Ancient History & Civilisation

References and Sources


Greek text: Oxford Classical Texts: Plato, Vol. IV, ed. J. Burnet (Oxford, 1962).

J. Adam, The Republic of Plato (2nd edition, with an introduction by D. A. Rees; Cambridge, 1963). This is a reprint of the original edition of 1902, with a useful introduction dealing with specific topics and work done on them since Adam’s day.

R. L. Nettleship, Lectures on the Republic of Plato (Macmillan, paperback, 1963). A nineteenth-century commentary, still of value.

W. K. C. Guthrie, A History of Greek Philosophy, Vol. IV (Cambridge, 1975). Contains a clear and useful summary and analysis of the whole of the Republic .

R. C. Cross and A. D. Woozley, Plato’s Republic (Macmillan, 1964). A philosophical commentary dealing with the Republic topic by topic. A useful general guide.

Julia Annas, An Introduction to Plato’s Republic (Oxford, 1981).

Cross and Woozley have a useful bibliography, as has also Rees. See also Crombie (v. below).


W. Fite, The Platonic Legend (Scribner, 1934). The first of Plato’s modern critics.

R. H. S. Crossman, Plato Today (2nd edn, London, 1959).

K. R. Popper, The Open Society and its Enemies, Vol. i: The Spell of Plato (Routledge & Kegan Paul, 5th edn, 1966).

These are the best-known modern attacks on Plato and on the Republic in particular. See Introduction, p. xlvii ff.

R. B. Levinson, In Defense of Plato (Harvard, 1953). This is far the most detailed and elaborate defence of Plato. A much shorter statement can be found in J. Wild, Plato’s Modern Enemies and the Theory of Natural Law (Chicago University Press, 1953, pp. 9–59) and there is useful material in H. D. Rankin, Plato and the Individual (Methuen, 1964).

J. R. Bambrough, Plato, Popper and Politics (Cambridge, 1967) contains a collection of essays by critics and defenders.

A more general selection of articles and extracts, some of them dealing with the Republic, can be found in the two volumes Plato in the series Modern Studies in Philosophy (Macmillan, 1972), edited by G. Vlastos, and designed to illustrate ‘contemporary interpretations of major philosophers’. Two general introductory works are F. M. Cornford, Before and After Socrates (Cambridge, 1960), and G. C. Field, The Philosophy of Plato (2nd edn, London, 1969).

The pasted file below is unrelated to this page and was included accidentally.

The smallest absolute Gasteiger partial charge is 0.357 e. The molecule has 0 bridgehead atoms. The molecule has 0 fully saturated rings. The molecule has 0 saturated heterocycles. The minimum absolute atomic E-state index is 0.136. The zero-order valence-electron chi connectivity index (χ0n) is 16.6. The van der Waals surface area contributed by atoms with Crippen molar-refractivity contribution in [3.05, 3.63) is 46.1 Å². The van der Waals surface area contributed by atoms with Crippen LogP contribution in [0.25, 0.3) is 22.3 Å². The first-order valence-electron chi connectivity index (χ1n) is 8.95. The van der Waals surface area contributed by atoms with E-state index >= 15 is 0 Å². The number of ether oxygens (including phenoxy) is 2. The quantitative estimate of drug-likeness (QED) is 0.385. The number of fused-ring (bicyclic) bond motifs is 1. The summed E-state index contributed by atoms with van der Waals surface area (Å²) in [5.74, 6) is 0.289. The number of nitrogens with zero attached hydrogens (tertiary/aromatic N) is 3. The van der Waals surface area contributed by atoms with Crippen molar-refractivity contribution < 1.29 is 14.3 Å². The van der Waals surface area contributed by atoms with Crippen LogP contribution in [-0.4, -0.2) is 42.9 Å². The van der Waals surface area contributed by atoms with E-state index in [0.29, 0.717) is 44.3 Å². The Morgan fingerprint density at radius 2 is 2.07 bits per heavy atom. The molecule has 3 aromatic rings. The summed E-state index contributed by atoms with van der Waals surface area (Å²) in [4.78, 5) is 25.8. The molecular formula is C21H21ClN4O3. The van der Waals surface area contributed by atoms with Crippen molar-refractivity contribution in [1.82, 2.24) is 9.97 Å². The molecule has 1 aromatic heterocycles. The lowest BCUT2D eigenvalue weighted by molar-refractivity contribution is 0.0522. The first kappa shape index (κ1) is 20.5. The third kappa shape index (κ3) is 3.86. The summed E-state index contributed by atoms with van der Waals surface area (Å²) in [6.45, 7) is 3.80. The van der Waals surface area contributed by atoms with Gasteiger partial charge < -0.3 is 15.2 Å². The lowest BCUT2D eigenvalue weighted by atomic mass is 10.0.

A. W. H. Adkins, Merit and Responsibility (Oxford, 1960). This is subtitled A Study in Greek Values and deals with the history, down to the fourth century BC, of the various moral ideas held by the Greeks and dealt with by Plato.

J. Gould, The Development of Plato’s Ethics (Cambridge, 1955).


H. I. Marrou, A History of Education in Antiquity (paperback Mentor, 1964). The best general history of the subject.

W. Barclay, Educational Ideals in the Ancient World (Collins, 1959).

R. L. Nettleship, The Theory of Education in Plato’s Republic (Oxford, 1935).

The reader interested to glance forward to the later history of higher education in the ancient world should consult M. L. Clarke, Higher Education in the Ancient World (Routledge & Kegan Paul, 1971).


See Cornford (Ch. 3) and Field (Chs. 2 and 3), op cit., and J. E. Raven, Plato’s Thought in the Making (Cambridge, 1965). These are the best general introduction. More elaborate is I. M. Crombie, An Examination of Plato’s Doctrines, 2 vols. (Routledge 8 Kegan Paul, 1962), and on the theory of forms, W. D. Ross, Plato’s Theory of Ideas (Oxford, 1951).

There is an extensive literature on Sun, Line and Cave, a selection of which will be found in Cross & Woozley’s bibliography. See in particular J. E. Raven, ‘Sun, Divided Line and Cave’ (Classical Quarterly, 1953) and (not in C. & W.) John Ferguson, ‘Sun, Line and Cave again’ (Classical Quarterly, 1963) Part I, pp. 188–91.


For a rather different view of poetic and artistic inspiration taken by Plato elsewhere see the Ion, the Phaedrus (244 a–256 a) and the Symposium (201 d–212 c). The Phaedrus and Symposium are both published in Penguin. For the Ion, see B. Jowett, The Dialogues of Plato, 4th edn, Vol. 1.

For an account of the various Greek views on the subject in the late fifth and early fourth century, see T. B. L. Webster, ‘Greek Theories of Art and Literature down to 400 BC’ (Classical Quarterly, 1939), and for literary criticism in the ancient world generally G. M. A. Grube, The Greek and Roman Critics (Methuen, 1965).

See also R. G. Collingwood, The Principles of Art (Oxford, 1963); Tolstoy, What is Art?, trans. Aylmer Maude (Walter Scott Ltd, 1899).


W. K. C. Guthrie, The Greeks and their Gods (Methuen, 1950). A ‘religious companion to the Greek classics’.


Reference has been made in the Appendix to F. M. Cornford Plato’s Cosmology (Kegan Paul, 1937) in which there is a brief treatment of the astronomy of the Myth of Er. The standard general history of Greek astronomy is still T. L. Heath, Aristarchus of Samos(Oxford, 1913).

J. L. E. Dreyer, History of Astronomy, Thales to Kepler (Dover Pubs., 1953) covers a wider field and is a classic on the subject.

D. R. Dicks, Early Greek Astronomy to Aristotle (London, 1970) covers the relevant ground, but has been criticized for inaccuracy of detail (see J. S. Morrison, Classical Review, June 1971).

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